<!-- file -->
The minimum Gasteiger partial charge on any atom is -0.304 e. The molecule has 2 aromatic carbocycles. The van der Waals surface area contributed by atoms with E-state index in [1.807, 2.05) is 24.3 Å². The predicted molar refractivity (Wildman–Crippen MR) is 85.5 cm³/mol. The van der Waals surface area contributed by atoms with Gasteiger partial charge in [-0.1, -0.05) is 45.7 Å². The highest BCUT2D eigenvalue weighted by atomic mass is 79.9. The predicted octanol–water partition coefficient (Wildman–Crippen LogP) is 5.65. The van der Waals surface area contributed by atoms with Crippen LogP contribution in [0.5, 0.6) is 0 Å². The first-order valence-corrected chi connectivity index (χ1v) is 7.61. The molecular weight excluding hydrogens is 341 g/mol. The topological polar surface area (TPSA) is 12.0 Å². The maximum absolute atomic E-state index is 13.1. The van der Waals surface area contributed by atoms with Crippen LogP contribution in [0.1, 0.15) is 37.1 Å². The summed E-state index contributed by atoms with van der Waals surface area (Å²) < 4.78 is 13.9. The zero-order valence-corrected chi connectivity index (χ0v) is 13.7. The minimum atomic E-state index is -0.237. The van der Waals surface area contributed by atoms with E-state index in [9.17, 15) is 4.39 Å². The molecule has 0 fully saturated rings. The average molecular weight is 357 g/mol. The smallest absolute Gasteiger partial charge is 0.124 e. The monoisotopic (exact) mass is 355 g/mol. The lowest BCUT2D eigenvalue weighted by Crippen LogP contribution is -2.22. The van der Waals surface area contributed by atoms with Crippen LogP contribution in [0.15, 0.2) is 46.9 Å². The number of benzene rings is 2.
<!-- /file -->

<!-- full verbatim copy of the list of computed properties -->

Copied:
The minimum Gasteiger partial charge on any atom is -0.304 e. The molecule has 2 aromatic carbocycles. The van der Waals surface area contributed by atoms with E-state index in [1.807, 2.05) is 24.3 Å². The predicted molar refractivity (Wildman–Crippen MR) is 85.5 cm³/mol. The van der Waals surface area contributed by atoms with Gasteiger partial charge in [-0.1, -0.05) is 45.7 Å². The highest BCUT2D eigenvalue weighted by atomic mass is 79.9. The predicted octanol–water partition coefficient (Wildman–Crippen LogP) is 5.65. The van der Waals surface area contributed by atoms with Crippen LogP contribution in [0.5, 0.6) is 0 Å². The first-order valence-corrected chi connectivity index (χ1v) is 7.61. The molecular weight excluding hydrogens is 341 g/mol. The topological polar surface area (TPSA) is 12.0 Å². The maximum absolute atomic E-state index is 13.1. The van der Waals surface area contributed by atoms with Crippen LogP contribution in [0.1, 0.15) is 37.1 Å². The summed E-state index contributed by atoms with van der Waals surface area (Å²) < 4.78 is 13.9. The zero-order valence-corrected chi connectivity index (χ0v) is 13.7. The minimum atomic E-state index is -0.237. The van der Waals surface area contributed by atoms with E-state index in [9.17, 15) is 4.39 Å². The molecule has 0 fully saturated rings. The average molecular weight is 357 g/mol. The smallest absolute Gasteiger partial charge is 0.124 e. The monoisotopic (exact) mass is 355 g/mol. The lowest BCUT2D eigenvalue weighted by Crippen LogP contribution is -2.22. The van der Waals surface area contributed by atoms with Crippen LogP contribution in [0.15, 0.2) is 46.9 Å². The number of benzene rings is 2.